Swimming season safety tips
2 children die from drowning
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[May 25, 2012]
SPRINGFIELD -- As pools and beaches
begin to open for the Memorial Day weekend, Dr. LaMar Hasbrouck,
state public health director, is encouraging people to learn how to
avoid injury and illness while swimming. The focus for this year's
Recreational Water Illness and Injury Prevention Week, May 21-27, is
"Swimming is a great source of exercise, but if you are not careful,
you may end up sick or hurt," said Dr. Hasbrouck. "You can get sick
from germs floating around in lakes, rivers and even swimming pools.
There are also injury hazards you need to watch out for, such as
slipping on wet surfaces and swimming pool equipment malfunctions.
Take the time during Recreational Water Illness and Injury
Prevention Week to learn how to avoid illness and injury, before you
jump in the water."
Every day, two children under the age of 14
years die from drowning, according to the Centers for Disease
Control and Prevention. Drowning is the leading cause of injury
death for children 1-4 years old and is the seventh-leading cause of
unintentional injury death for all ages.
Drowning is preventable, although each year thousands die and
more are left with long-term consequences including memory problems,
learning disabilities or permanent loss of basic functioning (e.g.,
permanent vegetative state).
To reduce the risk of drowning:
Prepare by making sure that:
When in the water, keep swimmers safe by:
Using life jackets that fit for younger or weaker swimmers.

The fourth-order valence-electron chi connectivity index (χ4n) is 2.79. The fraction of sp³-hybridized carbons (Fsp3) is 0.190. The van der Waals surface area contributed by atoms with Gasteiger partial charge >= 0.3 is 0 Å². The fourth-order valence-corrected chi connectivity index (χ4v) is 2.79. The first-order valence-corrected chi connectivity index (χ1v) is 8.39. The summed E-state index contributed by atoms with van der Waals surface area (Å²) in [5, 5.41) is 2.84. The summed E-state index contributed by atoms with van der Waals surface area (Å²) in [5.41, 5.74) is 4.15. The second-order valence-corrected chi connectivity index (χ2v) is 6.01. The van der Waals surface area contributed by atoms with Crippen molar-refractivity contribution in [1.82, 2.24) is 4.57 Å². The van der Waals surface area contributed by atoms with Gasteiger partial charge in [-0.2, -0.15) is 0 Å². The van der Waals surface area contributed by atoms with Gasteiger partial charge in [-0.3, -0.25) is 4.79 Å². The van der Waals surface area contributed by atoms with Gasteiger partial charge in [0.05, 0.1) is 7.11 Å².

Providing continuous, attentive supervision even if there is a
Avoiding alcohol and drugs when swimming or watching swimmers.
When NOT in the water, prevent access to the water by:
Every year, thousands of Americans get sick with recreational
water illnesses, or RWIs, which are caused by germs found in places
where we swim. Illnesses can be caused by germs like Crypto (short
for Cryptosporidium), Giardia, E. coli 0157:H7 and Shigella, and are
spread by accidentally swallowing water that has been contaminated
with fecal matter. If someone with diarrhea contaminates the water,
swallowing the water can make you sick. Most germs are killed by
chlorine, but some germs, like Crypto, are resistant to chlorine and
can live in pools for days. That is why even the best-maintained
pools can spread illnesses.
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The best way to prevent recreational water illnesses is to keep
germs out of the water in the first place.
Follow these healthy swimming steps:
For all swimmers:
Don't swim when you have diarrhea.
Don't swallow pool water.
Practice good hygiene. Shower with soap before swimming and wash
your hands after using the toilet or changing diapers. Germs on your
body end up in the water.
For parents of young children:
Take your kids on bathroom breaks or check diapers often. All
children who are not toilet-trained should wear tightly fitting
rubber or plastic pants.
Change diapers in a bathroom or a diaper-changing area, and not
Wash your children thoroughly (especially the rear end) with soap
and water before they go swimming.
Illness can also be caused by an
improper chemical balance in pools, water parks and spas and can be
identified by burning eyes, nose and lungs. The following are things
you can look for to prevent illness:
Clean and clear pool water -- You should be able to clearly see
any painted stripes and the bottom of the pool.
Smooth pool sides -- Tiles should not be sticky or slippery.
No odor -- A well-chlorinated pool has little odor. A strong
chemical smell indicates a maintenance problem.
Pool equipment working -- You should hear pool pumps and
filtration running and feel water coming into the pool from
Skimmers or gutters should not be flooded, but have a thin layer
of water running over the edge.
For more information about recreational water illness prevention,
Department of Public Health file received from
Illinois Office of
Communication and Information]